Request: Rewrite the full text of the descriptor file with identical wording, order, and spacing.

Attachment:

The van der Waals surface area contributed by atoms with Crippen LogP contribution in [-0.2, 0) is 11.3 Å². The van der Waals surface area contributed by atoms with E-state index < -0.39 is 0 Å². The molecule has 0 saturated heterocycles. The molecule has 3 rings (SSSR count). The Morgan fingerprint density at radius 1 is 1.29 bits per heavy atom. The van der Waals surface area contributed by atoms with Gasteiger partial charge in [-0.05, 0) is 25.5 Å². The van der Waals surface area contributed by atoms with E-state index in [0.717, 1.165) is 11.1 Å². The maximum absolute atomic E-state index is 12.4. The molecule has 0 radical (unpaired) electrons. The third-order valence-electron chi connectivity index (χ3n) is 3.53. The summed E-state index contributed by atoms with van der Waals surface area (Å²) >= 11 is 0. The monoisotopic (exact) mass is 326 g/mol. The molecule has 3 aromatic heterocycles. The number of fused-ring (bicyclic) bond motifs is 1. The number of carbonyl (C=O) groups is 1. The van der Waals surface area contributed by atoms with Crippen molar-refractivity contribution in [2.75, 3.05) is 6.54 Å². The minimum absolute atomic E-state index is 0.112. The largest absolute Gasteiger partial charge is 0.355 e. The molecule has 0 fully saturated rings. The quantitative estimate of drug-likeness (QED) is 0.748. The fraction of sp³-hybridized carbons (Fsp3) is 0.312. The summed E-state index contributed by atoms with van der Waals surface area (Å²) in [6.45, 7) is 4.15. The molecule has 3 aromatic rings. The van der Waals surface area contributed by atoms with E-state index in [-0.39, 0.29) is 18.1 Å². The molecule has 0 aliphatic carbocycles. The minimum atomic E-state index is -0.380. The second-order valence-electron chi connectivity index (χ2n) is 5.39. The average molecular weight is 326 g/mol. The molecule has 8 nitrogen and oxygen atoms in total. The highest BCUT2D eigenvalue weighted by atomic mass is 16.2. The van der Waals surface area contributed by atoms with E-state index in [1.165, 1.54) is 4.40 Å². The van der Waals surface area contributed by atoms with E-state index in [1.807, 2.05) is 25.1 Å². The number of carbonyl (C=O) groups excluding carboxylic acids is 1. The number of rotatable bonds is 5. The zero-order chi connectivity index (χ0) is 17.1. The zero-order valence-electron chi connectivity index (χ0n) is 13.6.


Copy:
The van der Waals surface area contributed by atoms with Crippen LogP contribution in [-0.2, 0) is 11.3 Å². The van der Waals surface area contributed by atoms with E-state index < -0.39 is 0 Å². The molecule has 0 saturated heterocycles. The molecule has 3 rings (SSSR count). The Morgan fingerprint density at radius 1 is 1.29 bits per heavy atom. The van der Waals surface area contributed by atoms with Gasteiger partial charge in [-0.05, 0) is 25.5 Å². The van der Waals surface area contributed by atoms with E-state index in [0.717, 1.165) is 11.1 Å². The maximum absolute atomic E-state index is 12.4. The molecule has 0 radical (unpaired) electrons. The third-order valence-electron chi connectivity index (χ3n) is 3.53. The summed E-state index contributed by atoms with van der Waals surface area (Å²) >= 11 is 0. The monoisotopic (exact) mass is 326 g/mol. The molecule has 3 aromatic heterocycles. The number of fused-ring (bicyclic) bond motifs is 1. The number of carbonyl (C=O) groups is 1. The van der Waals surface area contributed by atoms with Crippen molar-refractivity contribution in [2.75, 3.05) is 6.54 Å². The minimum absolute atomic E-state index is 0.112. The largest absolute Gasteiger partial charge is 0.355 e. The molecule has 0 fully saturated rings. The quantitative estimate of drug-likeness (QED) is 0.748. The fraction of sp³-hybridized carbons (Fsp3) is 0.312. The summed E-state index contributed by atoms with van der Waals surface area (Å²) in [6.45, 7) is 4.15. The molecule has 3 aromatic rings. The van der Waals surface area contributed by atoms with E-state index in [-0.39, 0.29) is 18.1 Å². The molecule has 0 aliphatic carbocycles. The minimum atomic E-state index is -0.380. The second-order valence-electron chi connectivity index (χ2n) is 5.39. The average molecular weight is 326 g/mol. The molecule has 8 nitrogen and oxygen atoms in total. The highest BCUT2D eigenvalue weighted by atomic mass is 16.2. The van der Waals surface area contributed by atoms with E-state index in [1.165, 1.54) is 4.40 Å². The van der Waals surface area contributed by atoms with E-state index in [1.807, 2.05) is 25.1 Å². The number of carbonyl (C=O) groups excluding carboxylic acids is 1. The number of rotatable bonds is 5. The zero-order chi connectivity index (χ0) is 17.1. The zero-order valence-electron chi connectivity index (χ0n) is 13.6.